This environment created the genes that make up your body. These genes survive with an inconsistent food supply, with only Real Food found in nature, and with a diet lower in starches and sugars on average due to a lack of them being found in the wild.
And so your genes are going to do their best when they live in the environment they were designed for. You're genes are designed to live in the Wild.
In the wild...
- You won't find sugar cane plantations, corn fields or potato farms.
- Food changes with the seasons and there’s nothing you can do to prevent it except move to areas with a better food supply and climate.
- Game is sometimes available and sometimes scarce.
- Food is varied and colorful.
- Food is always Real.
Local, in-season Real Food is the best way to express your human genes through nutrition.
Now compare that world to the world we live in today...
- We have access to food every second of the day (a mismatch).
- We can eat the same thing everyday if we want to (a mismatch).
- We can eat things processed and full of artificial ingredients (a mismatch).
- We can eat more of the ingredients our ancestors didn’t eat, like seed oils, sugar, carbohydrates, grains, etc. (A mismatch).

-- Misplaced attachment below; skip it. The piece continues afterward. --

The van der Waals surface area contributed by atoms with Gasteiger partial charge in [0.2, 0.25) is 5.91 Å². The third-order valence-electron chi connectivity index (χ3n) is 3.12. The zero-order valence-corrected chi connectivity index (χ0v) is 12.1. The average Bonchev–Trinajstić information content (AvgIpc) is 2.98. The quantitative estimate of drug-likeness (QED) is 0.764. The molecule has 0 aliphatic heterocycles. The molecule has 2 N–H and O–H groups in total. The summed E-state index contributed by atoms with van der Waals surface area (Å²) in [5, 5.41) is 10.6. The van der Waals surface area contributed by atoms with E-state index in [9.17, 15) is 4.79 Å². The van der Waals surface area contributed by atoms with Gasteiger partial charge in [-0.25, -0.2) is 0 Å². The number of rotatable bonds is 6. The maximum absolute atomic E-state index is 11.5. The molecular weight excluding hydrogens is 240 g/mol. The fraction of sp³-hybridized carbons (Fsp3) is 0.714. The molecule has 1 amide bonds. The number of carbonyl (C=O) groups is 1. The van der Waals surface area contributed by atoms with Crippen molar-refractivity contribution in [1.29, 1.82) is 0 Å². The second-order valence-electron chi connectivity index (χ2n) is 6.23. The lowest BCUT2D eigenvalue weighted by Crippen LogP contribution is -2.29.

- And so on.
Nutrition is the single greatest mismatch affecting the human species today.
And it all started when agriculture came into the picture some 12,000 years ago.
Agriculture provided early humans with a somewhat steady food supply. And while agriculture allowed population to grow, it came with many problems.
Due to the lower quality of nutrition produced through agriculture, as well as the droughts and inconsistency in yield, humans traded a more consistent food supply for a lower quality of life.
As Daniel Lieberman puts it in his book The Story of The Human Body, “Farming created more food and allowed populations to grow, but for most of the last few thousand years, the average farmer had to work much harder than any hunter-gatherer, experienced worse health, and was more likely to die young.”
Agriculture yielded food that was less nutritious and less varied.
One issue this caused showcased itself in many farmers who succumbed to scurvy due to a lack of fruit and vegetables in their diet (deadly if untreated, scurvy is caused by a lack of Vitamin C).
Agriculture also required a more laborious lifestyle, resulting in another mismatch through the physically demanding work it required.